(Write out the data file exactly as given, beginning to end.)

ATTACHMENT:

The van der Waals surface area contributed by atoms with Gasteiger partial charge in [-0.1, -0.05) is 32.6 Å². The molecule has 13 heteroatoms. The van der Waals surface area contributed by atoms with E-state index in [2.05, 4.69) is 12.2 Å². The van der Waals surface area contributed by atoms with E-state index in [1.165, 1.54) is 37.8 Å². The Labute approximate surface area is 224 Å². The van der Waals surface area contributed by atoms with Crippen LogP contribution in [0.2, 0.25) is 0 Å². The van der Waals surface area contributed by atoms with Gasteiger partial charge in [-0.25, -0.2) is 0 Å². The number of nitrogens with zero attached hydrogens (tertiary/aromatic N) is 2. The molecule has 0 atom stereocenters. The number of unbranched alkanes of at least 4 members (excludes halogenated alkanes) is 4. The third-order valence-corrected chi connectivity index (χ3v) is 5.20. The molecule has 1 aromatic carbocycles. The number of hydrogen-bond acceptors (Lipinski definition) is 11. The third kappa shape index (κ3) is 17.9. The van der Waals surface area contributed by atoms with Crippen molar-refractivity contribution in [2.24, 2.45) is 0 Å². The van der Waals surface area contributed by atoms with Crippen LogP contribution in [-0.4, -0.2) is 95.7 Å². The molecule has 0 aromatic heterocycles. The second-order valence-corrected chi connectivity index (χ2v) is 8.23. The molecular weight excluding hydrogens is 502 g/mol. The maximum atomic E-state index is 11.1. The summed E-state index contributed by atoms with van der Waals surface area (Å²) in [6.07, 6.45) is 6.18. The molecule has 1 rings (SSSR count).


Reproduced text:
The van der Waals surface area contributed by atoms with Gasteiger partial charge in [-0.1, -0.05) is 32.6 Å². The molecule has 13 heteroatoms. The van der Waals surface area contributed by atoms with E-state index in [2.05, 4.69) is 12.2 Å². The van der Waals surface area contributed by atoms with E-state index in [1.165, 1.54) is 37.8 Å². The Labute approximate surface area is 224 Å². The van der Waals surface area contributed by atoms with Crippen LogP contribution in [0.2, 0.25) is 0 Å². The van der Waals surface area contributed by atoms with Gasteiger partial charge in [-0.25, -0.2) is 0 Å². The number of nitrogens with zero attached hydrogens (tertiary/aromatic N) is 2. The molecule has 0 atom stereocenters. The number of unbranched alkanes of at least 4 members (excludes halogenated alkanes) is 4. The third-order valence-corrected chi connectivity index (χ3v) is 5.20. The molecule has 1 aromatic carbocycles. The number of hydrogen-bond acceptors (Lipinski definition) is 11. The third kappa shape index (κ3) is 17.9. The van der Waals surface area contributed by atoms with Crippen molar-refractivity contribution in [2.24, 2.45) is 0 Å². The van der Waals surface area contributed by atoms with Crippen LogP contribution in [-0.4, -0.2) is 95.7 Å². The molecule has 0 aromatic heterocycles. The second-order valence-corrected chi connectivity index (χ2v) is 8.23. The molecular weight excluding hydrogens is 502 g/mol. The maximum atomic E-state index is 11.1. The summed E-state index contributed by atoms with van der Waals surface area (Å²) in [6.07, 6.45) is 6.18. The molecule has 1 rings (SSSR count).